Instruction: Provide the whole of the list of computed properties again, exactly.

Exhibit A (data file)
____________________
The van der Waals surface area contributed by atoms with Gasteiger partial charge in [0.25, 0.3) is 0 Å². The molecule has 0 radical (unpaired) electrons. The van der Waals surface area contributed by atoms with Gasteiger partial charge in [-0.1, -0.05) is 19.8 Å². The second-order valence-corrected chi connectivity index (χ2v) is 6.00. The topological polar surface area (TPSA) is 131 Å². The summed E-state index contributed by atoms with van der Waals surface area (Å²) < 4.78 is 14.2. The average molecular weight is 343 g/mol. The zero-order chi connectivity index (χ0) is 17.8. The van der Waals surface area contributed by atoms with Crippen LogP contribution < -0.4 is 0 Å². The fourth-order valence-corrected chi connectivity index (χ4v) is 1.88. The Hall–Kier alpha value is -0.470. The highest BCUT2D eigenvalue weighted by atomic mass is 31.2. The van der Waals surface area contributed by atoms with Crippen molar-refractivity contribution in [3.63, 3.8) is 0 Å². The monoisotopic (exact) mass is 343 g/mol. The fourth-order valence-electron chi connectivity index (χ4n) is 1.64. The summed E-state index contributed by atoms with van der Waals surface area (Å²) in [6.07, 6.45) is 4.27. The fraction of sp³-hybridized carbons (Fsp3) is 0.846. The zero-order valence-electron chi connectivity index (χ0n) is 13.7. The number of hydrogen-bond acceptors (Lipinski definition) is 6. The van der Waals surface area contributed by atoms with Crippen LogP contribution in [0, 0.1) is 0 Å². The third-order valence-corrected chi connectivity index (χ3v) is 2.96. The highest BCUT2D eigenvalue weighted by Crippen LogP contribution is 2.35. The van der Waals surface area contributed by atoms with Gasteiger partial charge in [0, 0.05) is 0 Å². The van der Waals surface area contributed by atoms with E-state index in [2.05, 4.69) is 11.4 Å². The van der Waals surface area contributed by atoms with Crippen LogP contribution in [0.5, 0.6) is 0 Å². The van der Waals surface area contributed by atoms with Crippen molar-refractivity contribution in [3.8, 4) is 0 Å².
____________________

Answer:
The van der Waals surface area contributed by atoms with Gasteiger partial charge in [0.25, 0.3) is 0 Å². The molecule has 0 radical (unpaired) electrons. The van der Waals surface area contributed by atoms with Gasteiger partial charge in [-0.1, -0.05) is 19.8 Å². The second-order valence-corrected chi connectivity index (χ2v) is 6.00. The topological polar surface area (TPSA) is 131 Å². The summed E-state index contributed by atoms with van der Waals surface area (Å²) < 4.78 is 14.2. The average molecular weight is 343 g/mol. The zero-order chi connectivity index (χ0) is 17.8. The van der Waals surface area contributed by atoms with Crippen LogP contribution < -0.4 is 0 Å². The fourth-order valence-corrected chi connectivity index (χ4v) is 1.88. The Hall–Kier alpha value is -0.470. The highest BCUT2D eigenvalue weighted by atomic mass is 31.2. The van der Waals surface area contributed by atoms with Crippen molar-refractivity contribution in [3.63, 3.8) is 0 Å². The monoisotopic (exact) mass is 343 g/mol. The fourth-order valence-electron chi connectivity index (χ4n) is 1.64. The summed E-state index contributed by atoms with van der Waals surface area (Å²) in [6.07, 6.45) is 4.27. The fraction of sp³-hybridized carbons (Fsp3) is 0.846. The zero-order valence-electron chi connectivity index (χ0n) is 13.7. The number of hydrogen-bond acceptors (Lipinski definition) is 6. The van der Waals surface area contributed by atoms with Crippen LogP contribution in [0, 0.1) is 0 Å². The third-order valence-corrected chi connectivity index (χ3v) is 2.96. The highest BCUT2D eigenvalue weighted by Crippen LogP contribution is 2.35. The van der Waals surface area contributed by atoms with Gasteiger partial charge in [0, 0.05) is 0 Å². The van der Waals surface area contributed by atoms with E-state index in [2.05, 4.69) is 11.4 Å². The van der Waals surface area contributed by atoms with Crippen LogP contribution in [0.5, 0.6) is 0 Å². The van der Waals surface area contributed by atoms with Crippen molar-refractivity contribution in [3.8, 4) is 0 Å².